Driving, assault charges

KATHRYN KING
Last updated 12:00 11/07/2014

Relevant offers

Driving offences and assaults are the most commons reasons why Manawatu's Defence Force personnel find themselves in court, newly released figures show.

Figures obtained under the Official Information Act show that in the past two years, from July 1, 2012, to April 30, 2014, three personnel from Linton have been dismissed from service for "acting or failing to act in a manner that was likely to prejudice service discipline, driving offences and for acting against civil law".

Linton Military Camp has the highest number of military personnel in a single location in New Zealand, with almost 1800 regular force members.

A lieutenant charged with injuring with reckless disregard and a staff sergeant charged with using threatening language and striking an officer of lower rank, faced courts martial, and were both found guilty.

They were both given stays of seniority, and the lieutenant fined and reprimanded.

During that time, 340 internal complaints were laid, and 64 offences were referred to court, more than half of them relating to driving, at 35, followed by assault or violation, 20. Of those, 19 cases are still pending.

Included in the internal offences were charges of avoidance of duty, failing to comply with written orders, and absences without leave.

Such charges are dealt with under the Armed Forces Discipline Act, and penalties included fines, rank reduction, forfeiture of pay and confinement to barracks.

At Ohakea, the workplace of almost 700 personnel, one person, a leading aircraftsman, was discharged following driving offences.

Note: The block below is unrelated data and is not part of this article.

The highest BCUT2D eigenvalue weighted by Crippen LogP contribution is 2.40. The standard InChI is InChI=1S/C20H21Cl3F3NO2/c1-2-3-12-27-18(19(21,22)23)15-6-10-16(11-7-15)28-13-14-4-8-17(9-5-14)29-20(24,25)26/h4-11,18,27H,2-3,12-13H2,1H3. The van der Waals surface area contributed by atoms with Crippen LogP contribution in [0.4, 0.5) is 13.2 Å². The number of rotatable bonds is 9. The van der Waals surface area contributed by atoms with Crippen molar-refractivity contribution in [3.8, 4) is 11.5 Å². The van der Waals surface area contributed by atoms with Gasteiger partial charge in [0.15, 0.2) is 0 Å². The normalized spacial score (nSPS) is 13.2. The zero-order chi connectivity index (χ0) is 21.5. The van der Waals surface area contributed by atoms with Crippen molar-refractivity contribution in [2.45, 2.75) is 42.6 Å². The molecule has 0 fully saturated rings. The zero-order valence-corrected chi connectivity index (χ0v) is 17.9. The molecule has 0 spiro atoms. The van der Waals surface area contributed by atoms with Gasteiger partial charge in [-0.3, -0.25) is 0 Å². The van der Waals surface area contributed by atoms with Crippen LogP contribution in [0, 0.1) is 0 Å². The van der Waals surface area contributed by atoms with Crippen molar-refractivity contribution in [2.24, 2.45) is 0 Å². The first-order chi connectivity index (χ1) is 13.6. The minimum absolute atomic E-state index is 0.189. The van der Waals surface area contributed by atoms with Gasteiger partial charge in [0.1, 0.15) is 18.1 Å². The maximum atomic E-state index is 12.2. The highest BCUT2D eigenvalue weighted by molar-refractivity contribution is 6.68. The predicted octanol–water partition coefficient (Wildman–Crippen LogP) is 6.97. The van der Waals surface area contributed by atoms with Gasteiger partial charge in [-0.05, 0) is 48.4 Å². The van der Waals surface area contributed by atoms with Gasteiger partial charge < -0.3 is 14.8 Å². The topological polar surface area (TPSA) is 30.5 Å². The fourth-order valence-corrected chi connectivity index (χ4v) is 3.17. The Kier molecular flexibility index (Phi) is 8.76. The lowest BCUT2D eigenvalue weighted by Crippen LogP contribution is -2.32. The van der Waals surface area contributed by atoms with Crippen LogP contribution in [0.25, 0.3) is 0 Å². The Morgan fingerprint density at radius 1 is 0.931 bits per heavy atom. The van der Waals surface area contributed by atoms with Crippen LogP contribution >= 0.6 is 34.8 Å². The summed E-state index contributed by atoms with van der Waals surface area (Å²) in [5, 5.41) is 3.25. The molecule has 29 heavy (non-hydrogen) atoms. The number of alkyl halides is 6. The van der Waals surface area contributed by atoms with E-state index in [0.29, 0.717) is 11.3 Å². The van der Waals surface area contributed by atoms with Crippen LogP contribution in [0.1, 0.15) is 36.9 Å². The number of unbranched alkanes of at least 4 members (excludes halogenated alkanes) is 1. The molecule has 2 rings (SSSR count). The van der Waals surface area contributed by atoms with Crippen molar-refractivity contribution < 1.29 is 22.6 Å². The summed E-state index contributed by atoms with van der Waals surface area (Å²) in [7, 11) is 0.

Six internal complaints were laid and eight offences, for driving, assault and alcohol or drugs, went through to civilian courts.

Linton Military Camp commander Colonel Nick Gillard said the number of charges was a concern, and he would like them to be much lower. "We would view any charge concerning violence or any issue very seriously; we have a low tolerance for these offences."

They had "robust", detailed, driver training programmes, and had recently renewed focus on soldier wellness and welfare with a series of "pre-emptive education packages", related to the signs and effects of alcohol and substance misuse.

"We do have a high percentage of males 18 to 25 years old. I would suggest the instances we have are the normal representations for that age group, but we hold our people to a higher standard."

Personnel charged in civil court were obligated to report their offences to military police, but weren't subject to "double jeopardy", under the discipline act, but some penalties had a knock-on effect for their jobs.

Ad Feedback

If discharged, personnel were given access to intervention services, if they were required, so they "depart in the best possible shape", Gillard said.

They would like the statistics to be zero, but that would be unrealistic, he said. "There's a constant need to educate and remind people of the law and our standards, tell them and tell them again. It's an ongoing process."

Ohakea Air Force Base Wing Commander Phil Bedford was on leave at the time of going to print.

- Manawatu Standard

Special offers
Opinion poll

Are you willing to donate organs on your death?

Yes

No

Undecided

Vote Result

Related story: Wellington drivers more likely to donate organs

Featured Promotions

Sponsored Content